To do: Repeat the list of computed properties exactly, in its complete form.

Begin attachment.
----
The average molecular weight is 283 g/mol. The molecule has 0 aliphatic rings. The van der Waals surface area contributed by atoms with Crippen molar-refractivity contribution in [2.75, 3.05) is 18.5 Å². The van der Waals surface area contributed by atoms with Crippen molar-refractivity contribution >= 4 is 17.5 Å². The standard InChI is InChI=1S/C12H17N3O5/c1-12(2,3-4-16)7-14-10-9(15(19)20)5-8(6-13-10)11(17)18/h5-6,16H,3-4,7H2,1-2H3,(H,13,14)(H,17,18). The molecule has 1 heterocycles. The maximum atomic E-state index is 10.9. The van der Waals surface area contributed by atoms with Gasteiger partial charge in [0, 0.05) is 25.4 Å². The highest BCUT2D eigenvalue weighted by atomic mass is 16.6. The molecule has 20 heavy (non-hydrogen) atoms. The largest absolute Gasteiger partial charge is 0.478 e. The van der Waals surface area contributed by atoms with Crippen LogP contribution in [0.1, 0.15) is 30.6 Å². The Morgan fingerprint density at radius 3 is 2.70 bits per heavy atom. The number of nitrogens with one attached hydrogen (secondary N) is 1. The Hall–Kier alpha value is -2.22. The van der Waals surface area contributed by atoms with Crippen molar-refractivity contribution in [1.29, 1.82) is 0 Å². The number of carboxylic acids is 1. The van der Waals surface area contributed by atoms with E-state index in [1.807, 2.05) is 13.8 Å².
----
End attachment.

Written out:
The average molecular weight is 283 g/mol. The molecule has 0 aliphatic rings. The van der Waals surface area contributed by atoms with Crippen molar-refractivity contribution in [2.75, 3.05) is 18.5 Å². The van der Waals surface area contributed by atoms with Crippen molar-refractivity contribution >= 4 is 17.5 Å². The standard InChI is InChI=1S/C12H17N3O5/c1-12(2,3-4-16)7-14-10-9(15(19)20)5-8(6-13-10)11(17)18/h5-6,16H,3-4,7H2,1-2H3,(H,13,14)(H,17,18). The molecule has 1 heterocycles. The maximum atomic E-state index is 10.9. The van der Waals surface area contributed by atoms with Gasteiger partial charge in [0, 0.05) is 25.4 Å². The highest BCUT2D eigenvalue weighted by atomic mass is 16.6. The molecule has 20 heavy (non-hydrogen) atoms. The largest absolute Gasteiger partial charge is 0.478 e. The van der Waals surface area contributed by atoms with Crippen LogP contribution in [0.1, 0.15) is 30.6 Å². The Morgan fingerprint density at radius 3 is 2.70 bits per heavy atom. The number of nitrogens with one attached hydrogen (secondary N) is 1. The Hall–Kier alpha value is -2.22. The van der Waals surface area contributed by atoms with Crippen molar-refractivity contribution in [1.29, 1.82) is 0 Å². The number of carboxylic acids is 1. The van der Waals surface area contributed by atoms with E-state index in [1.807, 2.05) is 13.8 Å².